Uwe Walzer ^{a,*}, Roland Hendel^{ a}, John Baumgardner ^{b}
^{a Institut für Geowissenschaften, Friedrich-Schiller-Universität, Burgweg 11, 07749 Jena, Germany b Los Alamos National Laboratory, MS B216 T-3, Los Alamos, NM 87545, USA }* Corresponding author. Fax: +49-3641-948662; e-mail: walzer@geo.uni-jena.de
This paper is an investigation into the thermal evolution of the Earth´s mantle with variable viscosity and time-dependent internal heating. The differential equations of the infinite Prandtl-number convection are solved using a three-dimensional finite-element spherical-shell method with a computational mesh derived from a regular icosahedron with 1.351746 × 10^{6} or, alternatively, 1.0649730 × 10^{7} nodes. The radial factor of the viscosity was derived from solid-state physical considerations using the seismic model PREM. The new features of this viscosity profile are a high-viscosity transition layer (Fig. 3) beneath the usual asthenosphere, a second low-viscosity layer below the 660-km endothermic phase boundary and a considerable viscosity hill in the lower 80 % of the lower mantle. In spite of this deduction, a strong variation of the viscosity profile (see, e.g., Fig. 6) and of other physical parameters was carried out in order to study the consequences for the planforms and for the convection mechanism. The effects of the two mineral phase boundaries in 410 and 660 km depth proved to be smaller than the effects of the strong dependence of the viscosity upon the radius. The latter had more influence on the mechanism than all other parameters. The Grüneisen parameter, , the coefficient of thermal expansion, , the specific heat at constant pressure, c_{p}, and the specific heat at constant volume, c_{v}, were derived as functions of the radius using geophysical and physical observables (Fig. 2). Among the physical parameters, only for the viscosity a temporally and laterally dependent factor was additionally used in the calculations. Using our most favored viscosity profile (Fig. 3), reticular connected thin cold sheet-like downwellings are a result of the convection calculations. The downwellings bear a resemblance to the observed subducting slabs but they are perpendicular. It is remarkable that the slabs penetrate the high-viscosity transition layer. They are sheet-like in 1350 km depth, yet. Underneath, the slabs begin to dissolve but their locations are visible in 1550 km depth, yet. The thin subducting sheets are remarkable since the viscosity is Newtonian. It is, however, not surprising that there are no transform fault zones at the surface of the model. The laterally averaged heat flow at the Earth´s surface, qob, the ratio of heat output to radiogenic heat production, Ror, the Rayleigh number and the Nusselt number have been calculated as a function of time (Fig. 4). The temperature spectra and the spectral heterogeneity maps of the temperature show a strong reddening for all depths.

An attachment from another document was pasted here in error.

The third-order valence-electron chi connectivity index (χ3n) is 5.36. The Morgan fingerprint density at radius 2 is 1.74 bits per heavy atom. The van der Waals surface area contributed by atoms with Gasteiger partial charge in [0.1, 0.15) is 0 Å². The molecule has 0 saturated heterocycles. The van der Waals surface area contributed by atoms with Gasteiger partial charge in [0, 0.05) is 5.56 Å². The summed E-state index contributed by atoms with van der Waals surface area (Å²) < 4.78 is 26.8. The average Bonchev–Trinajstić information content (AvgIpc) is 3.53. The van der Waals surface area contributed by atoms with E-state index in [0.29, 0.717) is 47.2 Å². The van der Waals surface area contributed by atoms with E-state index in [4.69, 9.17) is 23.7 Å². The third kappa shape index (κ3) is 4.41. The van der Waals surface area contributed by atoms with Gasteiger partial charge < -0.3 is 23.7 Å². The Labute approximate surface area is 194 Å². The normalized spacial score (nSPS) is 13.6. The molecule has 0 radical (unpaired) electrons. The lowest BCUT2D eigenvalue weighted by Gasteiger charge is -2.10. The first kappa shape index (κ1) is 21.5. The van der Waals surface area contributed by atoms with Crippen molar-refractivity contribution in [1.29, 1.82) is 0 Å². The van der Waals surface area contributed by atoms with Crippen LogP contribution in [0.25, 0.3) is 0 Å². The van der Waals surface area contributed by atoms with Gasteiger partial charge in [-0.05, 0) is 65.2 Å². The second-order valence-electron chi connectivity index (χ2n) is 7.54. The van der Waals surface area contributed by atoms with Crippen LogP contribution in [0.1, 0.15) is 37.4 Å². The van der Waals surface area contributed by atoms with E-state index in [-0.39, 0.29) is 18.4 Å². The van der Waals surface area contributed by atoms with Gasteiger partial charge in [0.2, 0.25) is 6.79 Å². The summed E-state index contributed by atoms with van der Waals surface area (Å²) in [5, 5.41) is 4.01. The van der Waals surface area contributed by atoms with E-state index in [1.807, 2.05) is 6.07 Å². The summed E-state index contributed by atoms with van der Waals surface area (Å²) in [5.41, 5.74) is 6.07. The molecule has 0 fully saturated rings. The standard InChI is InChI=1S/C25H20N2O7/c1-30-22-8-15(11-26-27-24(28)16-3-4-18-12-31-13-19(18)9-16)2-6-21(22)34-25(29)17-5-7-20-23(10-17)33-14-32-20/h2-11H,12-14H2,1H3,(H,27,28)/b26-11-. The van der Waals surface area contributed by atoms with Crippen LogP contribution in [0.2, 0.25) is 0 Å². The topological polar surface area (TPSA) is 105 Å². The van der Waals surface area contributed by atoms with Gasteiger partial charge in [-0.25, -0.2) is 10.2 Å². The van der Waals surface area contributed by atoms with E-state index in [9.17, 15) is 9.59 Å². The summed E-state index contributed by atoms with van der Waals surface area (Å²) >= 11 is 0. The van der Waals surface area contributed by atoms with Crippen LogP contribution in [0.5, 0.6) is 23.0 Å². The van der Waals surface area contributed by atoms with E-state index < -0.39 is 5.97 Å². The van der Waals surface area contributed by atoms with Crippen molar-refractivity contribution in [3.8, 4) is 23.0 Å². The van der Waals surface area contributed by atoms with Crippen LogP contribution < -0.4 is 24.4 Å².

The first reason for introducing a high-viscosity transition layer was discussed by Karato et al. (1995). The second reason is based on a paper by Walzer and Hendel (2002). In that paper, the authors derived the viscosity as a function of depth. The method is independent of the geophysical methods used up to now and independent of ideas on the distribution of minerals in the mantle. The authors started from a self-consistent theory using the Helmholtz free energy, an equation of state (EoS), the free-volume Grüneisen parameter and Lindemann´s law. The viscosity has been determined as a function of the melting temperature which stems from Lindemann´s law. Walzer and Hendel (2002) applied the Ullmann-Pan´kov EoS whereas in the present paper the Birch-Murnaghan EoS is used which is a special case of the Ullmann-Pan'kov EoS for = 4 where is the pressure derivative of the bulk modulus at vanishing pressure. In order to receive the relative variations of the radial factor of the viscosity, Walzer and Hendel (2002) inserted the pressure, P, the bulk modulus, K, and from PREM (Dziewonski and Anderson, 1981) into the above mentioned equations. PREM stems from seismic observations. For the calibration of the viscosity profile, Walzer and Hendel (2002) used the standard postglacial-uplift viscosity of the asthenosphere beneath the continental lithosphere. Two important conclusions of Walzer and Hendel (2002) are that not only the asthenosphere, but also the upper part of the lower mantle is a low-viscosity layer and that a high-viscosity transition layer tends to divide the mantle into two principle reservoirs regarding the incompatible elements and regarding the volatiles. The transition layer acts as a barrier, but a permeable one, to flow across the mantle transition zone.